The 27 Club is a phenomenon in the rock music industry, where artists pass away at the young age of 27. Some of the notable names include Janis Joplin, Jim Morrison, and Jimi Hendrix. This led to many fans suspecting a curse surrounding the number 27.
Some bands have also been associated with a run of bad luck, such as Def Leppard. Despite the obstacles they faced while producing their hit album ‘Hysteria’, including Rick Allen’s car crash, Mutt Lange’s car accident, and Joe Elliott’s mumps, they still managed to release the successful record. However, this marked the start of a string of unfortunate events for the band.
Urban legends suggest that some musical acts have been affected by a string of bad luck. The so-called “27 Club” is a reference to the many talented musicians who died at the age of 27, including Janis Joplin, Jim Morrison, and Jimi Hendrix. Another example is Def Leppard, who went through a number of challenges, such as addiction, accidents, and divorce, during the creation of their hit album “Hysteria”.
Lynyrd Skynyrd is said to have been affected by the “Crossroads Curse” after covering Robert Johnson’s song “Crossroads”. Soon after, their drummer Robert Burns Jr. died in a car crash, followed by a horrific plane crash. The Allman Brothers Band also experienced the loss of several band members, including Duane Allman who died in a motorcycle accident in 1971, followed by Berry Oakley who died in a similar accident a year later.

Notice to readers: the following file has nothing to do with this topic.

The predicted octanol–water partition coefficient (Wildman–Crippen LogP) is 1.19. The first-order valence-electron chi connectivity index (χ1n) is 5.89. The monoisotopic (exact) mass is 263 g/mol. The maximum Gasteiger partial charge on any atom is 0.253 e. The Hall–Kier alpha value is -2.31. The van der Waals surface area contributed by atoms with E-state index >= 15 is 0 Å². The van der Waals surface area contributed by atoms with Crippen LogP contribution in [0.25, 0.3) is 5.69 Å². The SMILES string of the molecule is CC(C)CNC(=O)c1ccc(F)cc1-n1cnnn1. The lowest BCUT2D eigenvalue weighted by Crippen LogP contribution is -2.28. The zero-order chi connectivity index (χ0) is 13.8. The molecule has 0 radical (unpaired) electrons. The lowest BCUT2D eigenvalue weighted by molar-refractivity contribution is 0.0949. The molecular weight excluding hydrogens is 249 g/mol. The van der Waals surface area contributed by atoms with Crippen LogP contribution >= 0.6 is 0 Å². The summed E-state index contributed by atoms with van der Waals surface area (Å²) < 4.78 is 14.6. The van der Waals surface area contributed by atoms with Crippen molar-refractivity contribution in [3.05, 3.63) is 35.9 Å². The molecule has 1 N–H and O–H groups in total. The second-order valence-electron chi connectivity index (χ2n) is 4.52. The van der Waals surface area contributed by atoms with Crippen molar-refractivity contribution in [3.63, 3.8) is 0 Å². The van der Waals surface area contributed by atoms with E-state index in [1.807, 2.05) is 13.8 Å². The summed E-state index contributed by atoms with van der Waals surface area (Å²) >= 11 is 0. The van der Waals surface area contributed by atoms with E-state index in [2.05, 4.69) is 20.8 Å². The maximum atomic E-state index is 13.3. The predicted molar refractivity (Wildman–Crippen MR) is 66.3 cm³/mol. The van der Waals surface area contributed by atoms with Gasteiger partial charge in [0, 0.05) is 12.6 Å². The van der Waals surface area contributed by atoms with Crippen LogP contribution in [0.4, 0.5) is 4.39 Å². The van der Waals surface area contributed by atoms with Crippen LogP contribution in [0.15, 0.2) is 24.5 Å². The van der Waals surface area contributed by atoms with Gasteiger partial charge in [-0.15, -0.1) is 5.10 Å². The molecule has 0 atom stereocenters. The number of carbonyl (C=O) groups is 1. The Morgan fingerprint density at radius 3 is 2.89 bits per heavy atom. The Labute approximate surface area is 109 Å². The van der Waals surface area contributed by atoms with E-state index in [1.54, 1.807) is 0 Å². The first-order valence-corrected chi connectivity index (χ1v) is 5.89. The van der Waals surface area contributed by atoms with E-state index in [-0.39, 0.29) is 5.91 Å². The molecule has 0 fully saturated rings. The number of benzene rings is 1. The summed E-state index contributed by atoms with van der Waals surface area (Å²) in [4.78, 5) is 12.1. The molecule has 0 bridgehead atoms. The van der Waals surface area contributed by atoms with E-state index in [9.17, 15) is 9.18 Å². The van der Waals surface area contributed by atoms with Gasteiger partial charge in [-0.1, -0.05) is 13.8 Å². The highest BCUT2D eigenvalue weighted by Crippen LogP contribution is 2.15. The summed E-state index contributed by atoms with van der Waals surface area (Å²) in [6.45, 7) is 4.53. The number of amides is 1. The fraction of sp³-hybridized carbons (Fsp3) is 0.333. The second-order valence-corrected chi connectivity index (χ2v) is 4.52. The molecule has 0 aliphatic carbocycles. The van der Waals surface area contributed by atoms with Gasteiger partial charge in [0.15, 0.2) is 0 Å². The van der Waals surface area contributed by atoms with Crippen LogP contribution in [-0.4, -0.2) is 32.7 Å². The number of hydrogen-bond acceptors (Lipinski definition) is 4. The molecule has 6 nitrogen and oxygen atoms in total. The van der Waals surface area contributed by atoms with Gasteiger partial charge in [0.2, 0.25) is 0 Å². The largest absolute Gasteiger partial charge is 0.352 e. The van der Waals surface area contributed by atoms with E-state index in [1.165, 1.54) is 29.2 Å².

The Allman Brothers Band has had a long and successful music career, but it has also been marred by a series of tragic events. Over the years, many band members have passed away one after another. Duane Allman, the band’s guitarist, died in a motorcycle accident in 1971, just two years after the band’s formation.
Berry Oakley, the band’s bassist, died in a motorcycle accident just a year later. Lamar Williams, who replaced Oakley, died from lung cancer after a successful career with the band. Dan Toler, who worked as the band’s guitarist between 1979 and 1982, died from ALS. Allen Woody, who joined the band in 1989, died from a heroin overdose in 2000. Butch Trucks, one of the original members, died from a self-inflicted gunshot wound in 2017, and Gregg Allman passed away from liver cancer the same year. The series of deaths has led some to believe that there was a curse surrounding the Allman Brothers Band.
In an interview with Rolling Stone in 1973, the following statement was made by Gregg Allman.
“The real question is not why we’re so popular. I try not to think about that too much. The question is, what made the Allman Brothers keep on going. I’ve had guys come up to me and say, ‘Man, it just doesn’t seem like losing those two fine cats affected you people at all.’
Why? Because I still have my wits about me? Because I can still play? Well, that’s the key right there. We’d all have turned into f*cking vegetables if we hadn’t been able to get out there and play. That’s when the success was, Jack. Success was being able to keep your brain inside your head.”
Therefore, it appears that Gregg Allman believed it was necessary to keep playing music and not just grieve in order to keep going. He felt that if they stopped playing, they would simply become stagnant. Despite his passing in 2017, the remaining members of the Allman Brothers Band marked the band’s 50th anniversary with a tribute concert under the name “the Brothers.” However, it is uncertain if they agreed with Gregg’s stance on continuing as a band.